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I use PyChess to play. It talks sometimes about how White or Black moved their pawns into "stonewall formation."

How do they do that, and what are the position's advantages/disadvantages?

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Black usually reaches the Stonewall formation from the Dutch Defense (though QGD is an option as well, if he/she postpones Nf6) and involves putting pawns on c6, d5, e6 and f5. These pawns guarantee a strong grip on the light squares in the center (especially e4, which is often occupied by a knight later on), but weaken the dark squares. Another problem for Black is the light-squared bishop, which is severely limited by its own pawns. A typical Stonewall position is the following:

[FEN ""]

1. d4 f5 2. g3 Nf6 3. Bg2 e6 4. Nf3 Be7 5. O-O O-O 6. c4 d5 7. Nc3 c6

It's hard for White to crack Black's center, but he has many options, of which my favourite is to exchange some pieces and take advantage of Black's bad bishop in the late middlegame and endgame.

As @user1583209 notes, if White tries to reach this formation it's called the Stonewall Attack – see the linked question for more details.

  • Just adding to the answer, there is an equivalent setup with reversed colors known as Stonewall attack where white puts his pawns on f4, e3, d4, c3. Much the same advantages/disadvantages apply to this as those mentioned above. – user1583209 Mar 20 '17 at 10:05
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The stonewall setup results in Black putting their pawns on f5, e6, d5, and c6. White could also play the setup by putting his pawns on c3, d4, e3, and f4. In the rest of this post I will assume "Black" is the person playing the stonewall.

The Stonewall's idea is to close the center and gain attacking chances on the Kingside. Due to its closed nature, the side playing the Stonewall has the opportunity to take their time developing and creating a plan.

The main drawback of the Stonewall is the big gap in the middle of the board on e5 created by the f5 and d5 pawns (assuming Black plays it). This nuance usually gives White an advantage, as it is a very good outpost for one of the Knights. This can be especially dangerous if White begins an attack on the Queenside, since the Knight on e5 is in a perfect position to target the c6 pawn. If White pushes his b-pawn to b5 and has a Rook on the c-file, the c6 pawn will be under an unbearable amount of attack. This is why it is vital for Black to begin his Kingside attack quickly, lest he be overwhelmed by White's positional advantages.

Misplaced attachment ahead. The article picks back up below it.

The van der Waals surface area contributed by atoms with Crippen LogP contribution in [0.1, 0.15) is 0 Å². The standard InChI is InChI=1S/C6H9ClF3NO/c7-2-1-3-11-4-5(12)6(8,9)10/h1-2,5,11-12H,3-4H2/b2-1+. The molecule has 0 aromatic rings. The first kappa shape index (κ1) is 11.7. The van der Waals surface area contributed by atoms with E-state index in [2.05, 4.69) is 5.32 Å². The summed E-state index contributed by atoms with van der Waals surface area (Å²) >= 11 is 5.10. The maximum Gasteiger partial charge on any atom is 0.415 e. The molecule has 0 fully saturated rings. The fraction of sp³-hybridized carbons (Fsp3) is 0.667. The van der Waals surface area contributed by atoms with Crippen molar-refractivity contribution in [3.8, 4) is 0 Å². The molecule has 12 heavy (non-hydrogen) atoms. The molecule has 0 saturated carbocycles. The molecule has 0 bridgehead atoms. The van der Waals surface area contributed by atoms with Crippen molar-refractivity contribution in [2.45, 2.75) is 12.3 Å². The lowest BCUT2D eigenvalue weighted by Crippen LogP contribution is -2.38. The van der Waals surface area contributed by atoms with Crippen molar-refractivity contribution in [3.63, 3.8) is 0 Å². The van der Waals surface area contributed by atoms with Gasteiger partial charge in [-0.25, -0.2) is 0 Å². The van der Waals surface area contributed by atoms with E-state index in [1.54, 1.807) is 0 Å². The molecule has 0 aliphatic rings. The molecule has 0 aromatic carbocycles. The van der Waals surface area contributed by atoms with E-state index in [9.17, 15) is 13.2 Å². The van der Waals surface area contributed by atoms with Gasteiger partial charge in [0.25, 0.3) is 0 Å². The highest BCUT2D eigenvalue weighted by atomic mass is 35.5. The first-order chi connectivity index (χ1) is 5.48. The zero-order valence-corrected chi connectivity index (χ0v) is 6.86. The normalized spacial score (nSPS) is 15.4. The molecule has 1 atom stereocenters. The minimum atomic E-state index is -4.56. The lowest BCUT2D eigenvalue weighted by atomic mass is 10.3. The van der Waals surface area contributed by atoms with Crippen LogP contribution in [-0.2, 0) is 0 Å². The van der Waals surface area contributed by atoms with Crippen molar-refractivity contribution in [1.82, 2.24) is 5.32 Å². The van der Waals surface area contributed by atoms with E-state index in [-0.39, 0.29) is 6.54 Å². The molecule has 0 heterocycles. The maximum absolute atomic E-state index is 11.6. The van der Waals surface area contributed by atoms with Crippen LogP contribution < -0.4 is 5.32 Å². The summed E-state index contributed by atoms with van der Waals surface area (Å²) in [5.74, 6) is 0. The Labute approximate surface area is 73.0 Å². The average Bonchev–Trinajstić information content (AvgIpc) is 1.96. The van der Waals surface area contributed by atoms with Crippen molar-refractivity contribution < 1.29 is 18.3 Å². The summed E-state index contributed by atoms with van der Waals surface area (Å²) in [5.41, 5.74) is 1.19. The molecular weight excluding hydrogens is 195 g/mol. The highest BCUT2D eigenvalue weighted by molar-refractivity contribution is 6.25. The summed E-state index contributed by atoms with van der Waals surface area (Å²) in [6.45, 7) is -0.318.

It's a dynamic opening that is a bit risky and slightly dubious, but if you play it right it can lead to some very exciting positions.

Here is a link to an article of two chess Grandmasters discussing the Stonewall setup:

https://www.chess.com/article/view/the-stone-wall

If you would like to look at some games that feature the Stonewall setup in them, here is a good link for that:

http://www.chessgames.com/perl/chesscollection?cid=1023312

For further information on the Stonewall, I would highly recommend looking up some videos of Grandmaster Simon Williams explaining it. He's one of the world's foremost experts on the Stonewall and has written some very good books on it.

Hope that helps.

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The one shown above is the more modern approach. The classic stonewall develops as f5/nf6/e6/d5/c6/Bd6 with Qe7/Qe8 ideas. White's Bg2 is biting on granite.

The stonewall is very simple to play strategically for Black. Most white players "scoff" at it when you play, but eventually, after they are tipping their king, learn to respect it.

It's fun.

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